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The 1830s and 1840s


Springfield Illinois
Springfield Illinois

During the 1830s and 1840s increasing numbers of settlers moved onto the prairies. At first they laboriously tilled the heavy, sunbaked prairie sod with cast-iron plows. Then, in 1837, John Deere, a blacksmith in Grand Detour, Illinois, developed a new all-steel plow that turned the prairie soil much more effectively. By 1850 farmers were using the so-called Grand Detour plow across the prairie lands of central and northern Illinois. With the invention and improvement of reapers, threshers, seed drills, corn planters, and multibladed plows, farmers began to cultivate much of the former grasslands, especially in the better-drained west central part of the state. Corn and wheat were the principal cash crops grown, and by 1860, Illinois led the nation in the annual production of both crops. Only after large-scale drainage systems were built late in the 19th century did farmers cultivate the prairie in east central Illinois.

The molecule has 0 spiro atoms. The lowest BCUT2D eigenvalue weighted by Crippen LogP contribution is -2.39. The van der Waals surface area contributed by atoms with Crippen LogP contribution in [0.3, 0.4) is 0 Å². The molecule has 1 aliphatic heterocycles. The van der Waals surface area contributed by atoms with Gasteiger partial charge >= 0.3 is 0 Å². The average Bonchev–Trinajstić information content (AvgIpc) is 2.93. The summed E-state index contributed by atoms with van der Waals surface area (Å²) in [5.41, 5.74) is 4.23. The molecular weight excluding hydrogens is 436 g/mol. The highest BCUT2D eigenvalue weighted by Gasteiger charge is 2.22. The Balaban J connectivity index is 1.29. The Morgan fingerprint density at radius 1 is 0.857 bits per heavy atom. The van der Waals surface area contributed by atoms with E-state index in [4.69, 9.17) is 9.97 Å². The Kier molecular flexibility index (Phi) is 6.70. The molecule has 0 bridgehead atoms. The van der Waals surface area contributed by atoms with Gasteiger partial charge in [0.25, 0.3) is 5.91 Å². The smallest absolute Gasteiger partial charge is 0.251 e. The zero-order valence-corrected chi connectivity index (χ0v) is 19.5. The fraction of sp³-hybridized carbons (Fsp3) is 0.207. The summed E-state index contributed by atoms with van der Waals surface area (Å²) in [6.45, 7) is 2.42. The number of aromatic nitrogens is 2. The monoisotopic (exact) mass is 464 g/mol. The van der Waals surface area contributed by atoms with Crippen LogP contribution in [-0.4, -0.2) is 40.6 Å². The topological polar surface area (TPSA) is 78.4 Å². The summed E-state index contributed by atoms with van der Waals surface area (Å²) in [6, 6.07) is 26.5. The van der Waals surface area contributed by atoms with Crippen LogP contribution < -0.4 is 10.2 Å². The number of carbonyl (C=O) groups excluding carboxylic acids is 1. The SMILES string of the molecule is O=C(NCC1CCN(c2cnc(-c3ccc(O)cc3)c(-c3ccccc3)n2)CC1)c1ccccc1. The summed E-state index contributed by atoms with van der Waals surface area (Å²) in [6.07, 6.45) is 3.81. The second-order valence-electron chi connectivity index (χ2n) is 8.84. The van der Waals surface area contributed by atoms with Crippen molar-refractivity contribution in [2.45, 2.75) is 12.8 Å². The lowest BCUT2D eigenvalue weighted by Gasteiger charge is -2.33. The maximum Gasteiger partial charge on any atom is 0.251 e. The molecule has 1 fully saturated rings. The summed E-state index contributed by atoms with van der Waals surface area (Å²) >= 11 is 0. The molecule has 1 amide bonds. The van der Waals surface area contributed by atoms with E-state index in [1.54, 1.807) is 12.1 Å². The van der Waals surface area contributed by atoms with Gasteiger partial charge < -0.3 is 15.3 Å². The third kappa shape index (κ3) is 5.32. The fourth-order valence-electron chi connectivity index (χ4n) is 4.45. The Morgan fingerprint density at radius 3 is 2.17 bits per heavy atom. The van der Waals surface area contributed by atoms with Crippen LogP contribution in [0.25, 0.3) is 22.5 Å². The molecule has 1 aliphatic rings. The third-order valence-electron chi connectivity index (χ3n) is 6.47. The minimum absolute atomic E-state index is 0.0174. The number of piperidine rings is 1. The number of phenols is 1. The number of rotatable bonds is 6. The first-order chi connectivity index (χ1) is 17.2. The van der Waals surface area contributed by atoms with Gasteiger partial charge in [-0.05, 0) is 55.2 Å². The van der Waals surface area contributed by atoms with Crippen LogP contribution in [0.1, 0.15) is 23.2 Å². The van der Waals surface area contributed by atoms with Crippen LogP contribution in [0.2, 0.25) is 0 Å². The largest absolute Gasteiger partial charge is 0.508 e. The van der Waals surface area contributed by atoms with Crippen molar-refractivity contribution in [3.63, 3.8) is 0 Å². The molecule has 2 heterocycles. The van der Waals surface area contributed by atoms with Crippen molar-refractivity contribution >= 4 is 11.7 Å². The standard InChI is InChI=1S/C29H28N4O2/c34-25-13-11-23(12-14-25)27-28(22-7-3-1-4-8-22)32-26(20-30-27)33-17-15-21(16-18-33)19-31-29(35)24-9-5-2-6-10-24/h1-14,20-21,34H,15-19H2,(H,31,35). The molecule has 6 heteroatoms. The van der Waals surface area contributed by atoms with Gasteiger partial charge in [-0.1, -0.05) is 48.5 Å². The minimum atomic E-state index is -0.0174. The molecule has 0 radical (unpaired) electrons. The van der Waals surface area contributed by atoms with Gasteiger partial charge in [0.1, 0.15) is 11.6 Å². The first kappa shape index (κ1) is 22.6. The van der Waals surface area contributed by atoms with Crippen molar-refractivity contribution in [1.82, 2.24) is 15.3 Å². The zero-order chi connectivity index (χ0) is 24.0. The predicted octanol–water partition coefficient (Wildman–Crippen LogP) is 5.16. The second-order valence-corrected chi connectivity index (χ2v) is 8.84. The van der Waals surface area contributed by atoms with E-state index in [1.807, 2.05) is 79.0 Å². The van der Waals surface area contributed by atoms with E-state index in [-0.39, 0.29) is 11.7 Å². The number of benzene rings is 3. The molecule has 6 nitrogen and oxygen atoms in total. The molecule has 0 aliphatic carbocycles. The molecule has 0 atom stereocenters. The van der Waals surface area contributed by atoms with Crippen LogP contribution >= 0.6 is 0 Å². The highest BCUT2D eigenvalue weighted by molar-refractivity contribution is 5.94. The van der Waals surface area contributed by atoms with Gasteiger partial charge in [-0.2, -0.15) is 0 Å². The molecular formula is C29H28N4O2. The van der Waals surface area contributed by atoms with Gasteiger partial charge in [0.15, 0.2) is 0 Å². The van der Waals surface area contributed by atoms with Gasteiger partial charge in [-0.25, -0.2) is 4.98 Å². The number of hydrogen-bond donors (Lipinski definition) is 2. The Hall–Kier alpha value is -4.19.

The state’s agricultural development encouraged and then was itself aided by improved transportation. The Illinois and Michigan Canal was completed in 1848, a dozen years after work on it had begun. The canal, which linked the Mississippi River system with Lake Michigan, gave many Illinois farmers a direct water route to Chicago. In the 1850s railroads, such as the Illinois Central (completed in 1856), connected many sections of the state with Chicago. The Illinois Central and other railroads also hastened the sale of land, especially to Easterners, and many of the state’s small towns developed around railroad depots. In the 1850s Illinois grew more rapidly than any other state in the Union.

Population of Chicago


By 1860 Chicago, with a population of about 109,000, had become the leading industrial and commercial center in the Midwest, processing farm produce from the prairies for shipment to the East. Mining became an important economic activity in the 1840s and 1850s. Lead mining, which had long been carried on in the Galena area, reached its peak in 1848, when northwestern Illinois was the principal source of lead in the United States. After that year lead production declined, but in the following decade coal mining in southern Illinois began to supply the state’s railroads and to provide fuel for domestic and industrial use. "Illinois" © Emmanuel BUCHOT, Encarta, Wikipedia

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